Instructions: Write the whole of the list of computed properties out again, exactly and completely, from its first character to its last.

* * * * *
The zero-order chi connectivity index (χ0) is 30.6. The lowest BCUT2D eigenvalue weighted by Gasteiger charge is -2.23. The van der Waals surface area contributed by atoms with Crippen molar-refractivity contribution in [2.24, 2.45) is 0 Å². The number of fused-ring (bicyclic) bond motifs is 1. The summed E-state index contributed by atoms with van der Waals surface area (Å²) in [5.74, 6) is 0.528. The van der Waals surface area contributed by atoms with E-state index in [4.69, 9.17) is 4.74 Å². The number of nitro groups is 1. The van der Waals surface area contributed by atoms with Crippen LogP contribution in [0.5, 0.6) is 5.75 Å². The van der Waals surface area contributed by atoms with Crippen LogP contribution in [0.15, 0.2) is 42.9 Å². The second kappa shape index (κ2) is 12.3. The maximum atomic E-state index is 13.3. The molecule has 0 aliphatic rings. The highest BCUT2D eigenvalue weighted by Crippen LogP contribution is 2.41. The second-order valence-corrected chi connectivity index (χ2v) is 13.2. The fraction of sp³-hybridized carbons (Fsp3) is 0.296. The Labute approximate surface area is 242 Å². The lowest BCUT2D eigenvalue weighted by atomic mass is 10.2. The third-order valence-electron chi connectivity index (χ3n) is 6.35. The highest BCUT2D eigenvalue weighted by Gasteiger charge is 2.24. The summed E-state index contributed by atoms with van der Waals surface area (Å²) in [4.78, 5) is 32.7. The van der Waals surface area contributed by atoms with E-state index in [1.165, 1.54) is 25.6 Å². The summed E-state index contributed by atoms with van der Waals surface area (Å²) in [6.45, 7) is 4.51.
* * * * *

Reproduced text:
The zero-order chi connectivity index (χ0) is 30.6. The lowest BCUT2D eigenvalue weighted by Gasteiger charge is -2.23. The van der Waals surface area contributed by atoms with Crippen molar-refractivity contribution in [2.24, 2.45) is 0 Å². The number of fused-ring (bicyclic) bond motifs is 1. The summed E-state index contributed by atoms with van der Waals surface area (Å²) in [5.74, 6) is 0.528. The van der Waals surface area contributed by atoms with E-state index in [4.69, 9.17) is 4.74 Å². The number of nitro groups is 1. The van der Waals surface area contributed by atoms with Crippen LogP contribution in [0.5, 0.6) is 5.75 Å². The van der Waals surface area contributed by atoms with Crippen LogP contribution in [0.15, 0.2) is 42.9 Å². The second kappa shape index (κ2) is 12.3. The maximum atomic E-state index is 13.3. The molecule has 0 aliphatic rings. The highest BCUT2D eigenvalue weighted by Crippen LogP contribution is 2.41. The second-order valence-corrected chi connectivity index (χ2v) is 13.2. The fraction of sp³-hybridized carbons (Fsp3) is 0.296. The Labute approximate surface area is 242 Å². The lowest BCUT2D eigenvalue weighted by atomic mass is 10.2. The third-order valence-electron chi connectivity index (χ3n) is 6.35. The highest BCUT2D eigenvalue weighted by Gasteiger charge is 2.24. The summed E-state index contributed by atoms with van der Waals surface area (Å²) in [4.78, 5) is 32.7. The van der Waals surface area contributed by atoms with E-state index in [1.165, 1.54) is 25.6 Å². The summed E-state index contributed by atoms with van der Waals surface area (Å²) in [6.45, 7) is 4.51.